At 4:15 this morning, my yappy little Yorkie and I jumped into the car, put my IPod on shuffle, and headed south toward my parent’s house in southern
. I have always dreaded this drive, especially by myself. But getting up before dawn seems to make it more bearable in light of the fact the most of Indiana Chicago is still asleep by the time I see the . There’s something so magical about the twinkling lights of Sears Tower at night and an empty freeway. Add the Beatles, Van Morrison, and the Carpenters (sorry) and life just doesn’t get any better. Chicago
Sometime around 6:30 AM and south of
, one of those magical moments when the stars just line up happened . . . The Eagles started serenading me with “Ol’ 55” . . . Chicago
“And now the sun’s comin’ up
I’m riding with Lady Luck
Freeways, cars and trucks
Stars beginning to fade
And I lead the parade.”
. . . and over my left shoulder, a gorgeous red rubber ball started to rise over the snowy covered
horizon . . . immediate goose bumps. My heart skipped a beat. Indiana
I started thinking about all of the times I have traveled the corridor on Highway 41 between
Chicago and my parents’ home in southern and of all the different occasions. In the earliest trips, there was a whiteout snowstorm that turned me white knuckled because my infant twins and their toddler sister were in the backseat. As the kids got older, I was forced to memorize the lyrics to all of the Raffi songs while throwing red licorice over my shoulder into the backseat to keep everyone quiet. And when they weren’t quiet, there were the threats of abandonment in a cornfield. The memories rushed in but what struck me more today was the fact that years later, I was still finding myself inspired by the scenes that kept filling the view from my windshield. How is it that you can travel the same road over a span of more than 20 years and still be inspired by the sites? Is there anything more striking than a bare naked tree standing alone in a snow covered field? It takes my breath away, causes my knees to shake and my heart leaps. Indiana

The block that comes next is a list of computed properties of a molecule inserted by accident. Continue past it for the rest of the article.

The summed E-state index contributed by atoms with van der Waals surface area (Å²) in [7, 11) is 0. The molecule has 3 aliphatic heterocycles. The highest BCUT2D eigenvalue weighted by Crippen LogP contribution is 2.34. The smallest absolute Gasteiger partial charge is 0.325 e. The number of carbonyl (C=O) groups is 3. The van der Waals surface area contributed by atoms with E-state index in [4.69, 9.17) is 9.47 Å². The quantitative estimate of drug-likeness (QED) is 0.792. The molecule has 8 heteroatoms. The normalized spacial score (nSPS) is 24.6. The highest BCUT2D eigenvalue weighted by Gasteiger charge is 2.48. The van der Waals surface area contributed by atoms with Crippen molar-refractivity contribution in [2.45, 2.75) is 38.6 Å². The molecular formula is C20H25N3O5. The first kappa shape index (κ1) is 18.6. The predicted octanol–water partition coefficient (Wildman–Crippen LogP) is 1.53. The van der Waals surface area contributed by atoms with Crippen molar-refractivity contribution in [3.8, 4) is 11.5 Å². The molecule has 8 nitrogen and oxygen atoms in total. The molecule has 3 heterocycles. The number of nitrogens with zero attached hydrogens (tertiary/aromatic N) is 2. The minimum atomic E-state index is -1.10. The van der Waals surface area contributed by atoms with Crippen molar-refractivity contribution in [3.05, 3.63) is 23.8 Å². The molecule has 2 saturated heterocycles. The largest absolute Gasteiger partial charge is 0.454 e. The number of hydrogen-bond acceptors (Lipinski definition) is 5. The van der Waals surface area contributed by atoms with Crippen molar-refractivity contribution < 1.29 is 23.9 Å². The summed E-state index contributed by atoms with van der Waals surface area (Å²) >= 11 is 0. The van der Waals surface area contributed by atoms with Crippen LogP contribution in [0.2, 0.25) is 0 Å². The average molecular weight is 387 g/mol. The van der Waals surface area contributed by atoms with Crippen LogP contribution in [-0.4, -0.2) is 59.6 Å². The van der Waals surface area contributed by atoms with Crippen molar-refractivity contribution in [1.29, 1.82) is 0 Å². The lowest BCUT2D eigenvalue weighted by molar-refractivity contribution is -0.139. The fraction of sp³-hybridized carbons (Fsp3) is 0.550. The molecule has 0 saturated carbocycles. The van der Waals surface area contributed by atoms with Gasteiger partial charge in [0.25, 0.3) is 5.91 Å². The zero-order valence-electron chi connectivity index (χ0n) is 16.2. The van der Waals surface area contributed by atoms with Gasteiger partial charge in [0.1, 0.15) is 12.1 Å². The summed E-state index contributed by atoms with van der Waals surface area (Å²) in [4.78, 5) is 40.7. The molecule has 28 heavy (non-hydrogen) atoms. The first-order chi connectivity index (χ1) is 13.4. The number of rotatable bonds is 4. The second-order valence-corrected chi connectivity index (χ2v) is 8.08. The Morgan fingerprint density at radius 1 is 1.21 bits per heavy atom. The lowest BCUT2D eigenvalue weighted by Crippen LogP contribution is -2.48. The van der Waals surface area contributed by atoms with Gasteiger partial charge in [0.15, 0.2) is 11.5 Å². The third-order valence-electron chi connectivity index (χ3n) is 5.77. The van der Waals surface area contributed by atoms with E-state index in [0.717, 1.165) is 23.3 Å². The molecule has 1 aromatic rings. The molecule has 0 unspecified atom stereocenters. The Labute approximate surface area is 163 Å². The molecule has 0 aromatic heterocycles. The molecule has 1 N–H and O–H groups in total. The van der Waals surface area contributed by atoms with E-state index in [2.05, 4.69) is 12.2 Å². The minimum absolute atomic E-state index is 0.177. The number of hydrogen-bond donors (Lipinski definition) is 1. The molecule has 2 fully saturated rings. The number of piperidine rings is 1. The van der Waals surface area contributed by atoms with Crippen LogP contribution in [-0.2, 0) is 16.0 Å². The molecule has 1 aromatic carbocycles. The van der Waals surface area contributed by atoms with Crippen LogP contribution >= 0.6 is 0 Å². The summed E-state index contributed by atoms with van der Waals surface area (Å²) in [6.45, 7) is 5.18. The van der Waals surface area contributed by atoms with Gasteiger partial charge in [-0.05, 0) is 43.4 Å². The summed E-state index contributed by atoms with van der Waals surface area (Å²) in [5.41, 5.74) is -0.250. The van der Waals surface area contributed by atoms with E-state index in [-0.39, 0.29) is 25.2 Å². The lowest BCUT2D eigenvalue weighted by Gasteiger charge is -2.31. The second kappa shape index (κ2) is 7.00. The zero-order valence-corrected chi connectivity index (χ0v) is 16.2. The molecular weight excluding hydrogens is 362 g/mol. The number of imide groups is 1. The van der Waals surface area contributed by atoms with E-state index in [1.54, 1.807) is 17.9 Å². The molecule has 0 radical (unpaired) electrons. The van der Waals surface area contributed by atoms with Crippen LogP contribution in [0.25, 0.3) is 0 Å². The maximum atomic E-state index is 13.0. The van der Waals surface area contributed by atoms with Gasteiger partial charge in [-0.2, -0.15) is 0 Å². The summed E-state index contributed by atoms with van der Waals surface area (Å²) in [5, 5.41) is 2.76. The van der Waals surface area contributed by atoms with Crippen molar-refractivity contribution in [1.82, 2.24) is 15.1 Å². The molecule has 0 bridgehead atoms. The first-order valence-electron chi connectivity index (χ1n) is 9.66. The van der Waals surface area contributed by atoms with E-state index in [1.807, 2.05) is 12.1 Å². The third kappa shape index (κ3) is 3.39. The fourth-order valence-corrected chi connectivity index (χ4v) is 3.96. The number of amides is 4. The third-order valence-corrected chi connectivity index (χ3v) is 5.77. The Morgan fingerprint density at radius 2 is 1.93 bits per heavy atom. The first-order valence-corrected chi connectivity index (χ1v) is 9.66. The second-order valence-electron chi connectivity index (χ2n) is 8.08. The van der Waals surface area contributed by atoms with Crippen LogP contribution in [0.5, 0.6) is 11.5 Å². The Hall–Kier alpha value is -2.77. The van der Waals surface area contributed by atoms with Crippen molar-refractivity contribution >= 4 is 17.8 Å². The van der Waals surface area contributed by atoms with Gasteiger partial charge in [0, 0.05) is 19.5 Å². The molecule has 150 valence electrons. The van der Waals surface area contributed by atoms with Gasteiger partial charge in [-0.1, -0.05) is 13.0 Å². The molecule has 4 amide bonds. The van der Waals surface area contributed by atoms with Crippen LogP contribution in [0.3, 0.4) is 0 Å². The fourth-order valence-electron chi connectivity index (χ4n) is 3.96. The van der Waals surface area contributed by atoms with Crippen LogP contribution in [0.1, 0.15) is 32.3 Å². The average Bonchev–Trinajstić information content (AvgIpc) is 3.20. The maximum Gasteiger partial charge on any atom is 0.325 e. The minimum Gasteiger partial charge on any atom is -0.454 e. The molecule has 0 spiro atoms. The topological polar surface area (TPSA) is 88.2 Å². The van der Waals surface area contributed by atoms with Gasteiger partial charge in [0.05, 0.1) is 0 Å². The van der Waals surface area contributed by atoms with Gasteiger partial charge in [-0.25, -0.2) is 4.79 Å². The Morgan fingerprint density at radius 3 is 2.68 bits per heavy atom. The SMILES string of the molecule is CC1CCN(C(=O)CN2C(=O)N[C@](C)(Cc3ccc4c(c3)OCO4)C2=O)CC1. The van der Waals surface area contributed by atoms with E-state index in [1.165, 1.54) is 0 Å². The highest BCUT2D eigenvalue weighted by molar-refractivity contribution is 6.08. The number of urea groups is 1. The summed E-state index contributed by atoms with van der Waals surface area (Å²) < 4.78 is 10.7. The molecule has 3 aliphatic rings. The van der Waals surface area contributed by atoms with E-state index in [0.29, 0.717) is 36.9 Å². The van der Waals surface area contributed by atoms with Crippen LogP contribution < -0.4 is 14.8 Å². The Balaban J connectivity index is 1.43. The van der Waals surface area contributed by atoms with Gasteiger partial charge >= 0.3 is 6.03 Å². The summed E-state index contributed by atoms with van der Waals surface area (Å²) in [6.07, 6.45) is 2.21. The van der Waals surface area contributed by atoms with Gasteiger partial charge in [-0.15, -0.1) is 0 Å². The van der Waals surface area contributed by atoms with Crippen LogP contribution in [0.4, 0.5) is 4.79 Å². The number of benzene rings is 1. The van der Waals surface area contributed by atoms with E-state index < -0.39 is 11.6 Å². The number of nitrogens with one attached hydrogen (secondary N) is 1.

I’m 56 years old and one of the things that surprises me most about being this age is that the things that caused me to melt when I was 20, still do. The problem is that I get so busy in the rush of life that I sometimes miss the awe. But alone in a car with my IPod, a yappy Yorkie and the Indiana flatland that slowly turns to hills, I quickly remember the importance of being inspired by something everyday.
I’ve decided to start writing today because once again I’ve been inspired by one of my children . . .another consistent source of inspiration for me for the last 30 years. My daughter has started blogging. We both talk about writing and we have started entirely too many great projects that are still sitting in our computers half finished. So I’m going to act on the inspiration of my daughter and see how I do. Today’s road lesson is to slow my day down, look for the inspiration of the day and then write about it - those moments that will make my heart leap if I will only take the time to look.
Today once again, trees inspire me. Some stand so straight and tall and others are tilted with the weathering of the wind over the years. At 56, I wonder if I’m still straight and tall with my roots firmly stretching down into the soil of my past or am I starting to tilt with the wind. Regardless, my love affair with trees continues. Some things never change. I’ve swung from them, climbed them, laid underneath them while wishing I could paint like Georgia O’Keefe. I hope that when I’m 80, I’ll still feel my knees shake when I gaze upon a tree. My IPod shuffles to Sara Evans . . .
“In a world that keeps turnin’ and movin’ so fast
When you can’t hold on to nothin’ and nothin’ seems to last
It’s so good to know that love still remains
Oh, ain’t you glad that some things never change.”
|The view from Highway 41 North of Terre Haute 2.12.11|